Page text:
Detritus material in forest watersheds is the major terrestrial source of dissolved organic matter (DOM) and disinfection byproduct (DBP) precursors in water bodies used as drinking water sources and is also a fuel that can ignite wildfires. In these watersheds, hot temperatures and dry conditions increase the likelihood of high-severity wildfires. To help reduce this risk, low-severity prescribed burning is used as a forest management practice to reduce fuel loads from forest floor detritus material. In either high- or low-severity fires, DOM exported to source waters from managed watersheds is likely to have different characteristics and treatability compared to DOM exported from unburned watersheds. These potential source water quality changes may require that drinking water utilities adapt their treatment processes to account for these changes. Modeling and decision support tools can help explore treatability and adaptation strategies for these impacted water systems.
Presentation 1: Wildfire Impacts on Drinking Water Quality
This presentation will provide information on the impacts of high- and low-severity wildfires on dissolved organic matter concentrations in water bodies used as drinking water sources and DBP formation during treatment.
Alex Chow, Ph.D. Dr. Chow is a professor of biogeochemistry in the Department of Forestry and Environmental Conservation, with a joint appointment in the Department of Environmental Engineering and Earth Science at Clemson University. His research focuses on watershed perturbation, such as wildfire, flooding, and land use changes on exports of dissolved organic matter and disinfection byproduct precursors. Dr. Chow holds a Ph.D. in hydrologic science from University of California, Davis.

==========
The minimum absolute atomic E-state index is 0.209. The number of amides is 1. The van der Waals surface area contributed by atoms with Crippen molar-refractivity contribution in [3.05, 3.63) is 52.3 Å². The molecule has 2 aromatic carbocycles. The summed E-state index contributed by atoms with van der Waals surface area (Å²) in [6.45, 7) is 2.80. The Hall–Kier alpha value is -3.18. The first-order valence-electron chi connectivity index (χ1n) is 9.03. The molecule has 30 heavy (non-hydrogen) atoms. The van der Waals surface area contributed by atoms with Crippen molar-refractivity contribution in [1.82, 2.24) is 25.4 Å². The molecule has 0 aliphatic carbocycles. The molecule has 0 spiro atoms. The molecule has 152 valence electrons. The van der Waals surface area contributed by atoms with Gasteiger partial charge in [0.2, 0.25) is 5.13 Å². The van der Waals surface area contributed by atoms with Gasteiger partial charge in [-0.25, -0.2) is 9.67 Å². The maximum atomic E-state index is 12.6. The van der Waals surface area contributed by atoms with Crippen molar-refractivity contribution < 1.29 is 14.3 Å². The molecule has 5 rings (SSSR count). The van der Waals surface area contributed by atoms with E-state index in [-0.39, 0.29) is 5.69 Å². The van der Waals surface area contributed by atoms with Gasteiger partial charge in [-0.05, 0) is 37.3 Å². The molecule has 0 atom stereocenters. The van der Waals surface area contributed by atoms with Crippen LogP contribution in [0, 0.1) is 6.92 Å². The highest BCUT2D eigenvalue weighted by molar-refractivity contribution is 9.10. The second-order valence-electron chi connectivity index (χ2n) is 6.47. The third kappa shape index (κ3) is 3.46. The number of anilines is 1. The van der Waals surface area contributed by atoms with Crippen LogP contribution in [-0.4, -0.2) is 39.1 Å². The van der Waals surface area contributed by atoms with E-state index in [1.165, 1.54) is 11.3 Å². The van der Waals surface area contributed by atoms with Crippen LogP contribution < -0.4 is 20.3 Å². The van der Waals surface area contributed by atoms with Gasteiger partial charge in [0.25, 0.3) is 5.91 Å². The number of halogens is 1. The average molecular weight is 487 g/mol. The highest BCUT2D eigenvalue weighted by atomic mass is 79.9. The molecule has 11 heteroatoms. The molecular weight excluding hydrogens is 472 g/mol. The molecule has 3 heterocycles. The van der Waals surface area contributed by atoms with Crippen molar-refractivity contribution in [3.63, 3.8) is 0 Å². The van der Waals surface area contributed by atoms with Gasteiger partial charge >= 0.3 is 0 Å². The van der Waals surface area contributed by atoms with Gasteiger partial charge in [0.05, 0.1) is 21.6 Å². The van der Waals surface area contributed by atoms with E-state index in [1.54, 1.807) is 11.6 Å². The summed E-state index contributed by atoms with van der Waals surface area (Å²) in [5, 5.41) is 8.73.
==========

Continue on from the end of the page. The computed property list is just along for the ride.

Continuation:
Tanju Karanfil, Ph.D. Dr. Karanfil is a professor of Environmental Engineering in the Department of Environmental Engineering and Earth Science and is also a vice president of research at Clemson University. His research focuses on drinking water quality, including disinfection byproducts, water treatability, and other emerging contaminants. Dr. Karanfil holds a Ph.D. in environmental engineering from University of Michigan.
Presentation 2: Decision Support for Drinking Water Utilities Impacted by Wildfire
This presentation will discuss watersheds’ response to post-fire sedimentation and will provide information on how water utilities can modify treatment plant operations to avoid disinfection byproducts. The 2012 High Park fire in Fort Collins, Colorado will be used as a real-world example to demonstrate the methods.
Joseph Kasprzyk, Ph.D. Dr. Kasprzyk is an associate professor in the Civil, Environmental, and Architectural Engineering Department at the University of Colorado Boulder. His research focuses on multi-objective decision making and model diagnostics for engineering problems in the areas of water resources planning and management, environmental engineering applications, and advancing methodological contributions to decision making and optimization under uncertainty. Dr. Kasprzyk holds a Ph.D. in civil engineering from Penn State University.
Fernando Rosario-Ortiz, Ph.D. Dr. Rosario-Ortiz is a professor of environmental engineering and the director of the Environmental Engineering Program at the University of Colorado Boulder. His research centers around environmental chemical processes and implications of forest fires on water quality and treatment. Dr. Rosario-Ortiz holds a D.Env. in environmental science and engineering from UCLA.